Dissertation with Christian-Nils Åkerberg "Driver interaction with vulnerable road users: Modelling driver behaviour in crossing scenarios"

18 December 2019 09:15–11:15
Room Beta, Saga building, Lindholmen Campus

Christian-Nils Åkerberg Boda will defend his thesis: "Driver interaction with vulnerable road users: Modelling driver behaviour in crossing scenarios". Christian-Nils is a doctoral student at Crash Analysis and Prevention/Vehicle Safety/Mechanics and Maritime Sciences. The opponent is Otto Lappi from University of Helsinki.

The grading committee includes:
Tania Duktic Willstrand, SWECO
Michiel Van Ratingen, Euro NCAP
Fredrik Bruzelius, VTI/Chalmers
Monica Lundh, Chalmers

A light lunch will be served after the defense. If you want to join the lunch, please let Sonja (sonja.laakso [at] chalmers.se) know by December 13th.


Every year, more than 5000 pedestrians and 2000 cyclists die on European roads. These vulnerable road users (VRU) are at especially high risk when interacting with motorized vehicles.  Intelligent safety systems (ISSs) designed to mitigate or avoid crashes with VRU started to enter the market a few years ago, and still need to be improved to be effective in all scenarios.  Understanding how drivers interact with VRU is crucial to improve the development and the evaluation of ISSs.  Today, however, there is a lack of knowledge about driver behaviour in interactions with VRU, which keeps ISSs from expressing their full potential.  This thesis has multiple objectives:  1) investigate and describe the driver response process when a VRU crosses the driver path, 2) devise models that can predict driver response process, 3) inform Euro NCAP with new knowledge about driver interactions with crossing VRU to guide the development of their test scenarios, and 4) develop a framework for ISS safety benefits evaluation through counterfactual simulations.  Results showed that the moment in which a VRU becomes visible to the driver has the largest influence on the driver braking response process in driver-VRU interactions. Data gathered in driving simulators and on a test track was used to devise different predictive models; one model for the crossing-pedestrian scenarios, and three models for the crossing-cyclist scenarios. For the crossing-pedestrian scenario, the devised model can evaluate the moment at which key components of the driver response process(e.g.   gas pedal fully released,  and brake onset) may happened given seven different factors. For the crossing-cyclist scenario, the first model predicts the brake onset given the cyclist appearance time, the second model predicts the experienced discomfort score given the cyclist appearance time, and the third model predicts the drivers brake pedal deflection continuous signal based on cues visually perceived. The latter model is the most comprehensive model developed in this thesis and predict brake pedal deflection depending on the interaction of two visual cues (looming and projected post-encroachment time).These models should be used to improve the design and evaluation of ISSs. The models could, indeed, inform the ISS about warning or intervention times that are not a nuisance to the drivers, therefore maximizing ISS acceptance. Additionally, the models could be used in counterfactual simulations to evaluate ISS safety benefits. Such an evaluation framework, using counterfactual simulations, was developed which is suitable for evaluating safety benefits and refining ISS (such as autonomous emergency braking and frontal collision warning). Driver models were shown to be a critical part of such counterfactual simulations, supporting further the development of more realistic and ecologically-valid driver models. This thesis not only provides new knowledge on the driver response process when a VRU crosses their path, but it delivers as well this knowledge in the form of driver models that can be used to improve the design and evaluation of ISS. The new knowledge may also guide Euro NCAP towards an improved ISS test protocol by suggesting the introduction of scenarios that are not yet evaluated.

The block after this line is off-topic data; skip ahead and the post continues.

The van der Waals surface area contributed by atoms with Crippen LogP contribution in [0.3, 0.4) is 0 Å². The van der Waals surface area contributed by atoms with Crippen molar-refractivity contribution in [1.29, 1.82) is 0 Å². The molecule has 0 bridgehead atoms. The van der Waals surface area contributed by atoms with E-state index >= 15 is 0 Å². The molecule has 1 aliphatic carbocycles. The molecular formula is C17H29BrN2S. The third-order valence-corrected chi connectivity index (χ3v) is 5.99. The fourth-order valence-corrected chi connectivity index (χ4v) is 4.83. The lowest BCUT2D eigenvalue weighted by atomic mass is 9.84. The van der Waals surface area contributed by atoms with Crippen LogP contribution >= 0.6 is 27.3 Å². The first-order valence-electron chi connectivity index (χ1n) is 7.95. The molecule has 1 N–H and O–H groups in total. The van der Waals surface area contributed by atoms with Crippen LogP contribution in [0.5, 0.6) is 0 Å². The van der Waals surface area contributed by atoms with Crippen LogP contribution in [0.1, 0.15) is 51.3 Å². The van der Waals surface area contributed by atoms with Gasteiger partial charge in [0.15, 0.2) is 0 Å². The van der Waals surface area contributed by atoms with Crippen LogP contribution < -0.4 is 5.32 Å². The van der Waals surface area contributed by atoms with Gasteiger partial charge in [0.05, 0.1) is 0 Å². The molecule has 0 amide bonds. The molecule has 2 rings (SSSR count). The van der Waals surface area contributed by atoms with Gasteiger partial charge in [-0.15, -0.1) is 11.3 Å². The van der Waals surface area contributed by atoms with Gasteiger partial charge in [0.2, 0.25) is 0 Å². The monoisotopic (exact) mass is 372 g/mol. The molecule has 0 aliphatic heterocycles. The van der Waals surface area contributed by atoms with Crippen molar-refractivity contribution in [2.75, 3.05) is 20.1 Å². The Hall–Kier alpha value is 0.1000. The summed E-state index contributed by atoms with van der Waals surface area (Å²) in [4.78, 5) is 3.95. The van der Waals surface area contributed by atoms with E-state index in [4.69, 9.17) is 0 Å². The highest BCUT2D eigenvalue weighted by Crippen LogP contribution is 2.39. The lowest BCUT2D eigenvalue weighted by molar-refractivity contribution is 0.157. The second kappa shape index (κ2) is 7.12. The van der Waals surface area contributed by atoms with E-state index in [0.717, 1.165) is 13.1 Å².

Marco Dozza
marco.dozza [at] chalmers.se

Safer – Vehicle and Traffic Safety Centre

SAFER is the open innovation arena where researchers and expertise work together to create safe mobility. Our traffic safety approach covers people, vehicles and the infrastructure – and together we contribute to safer road transports and smarter, more sustainable cities.

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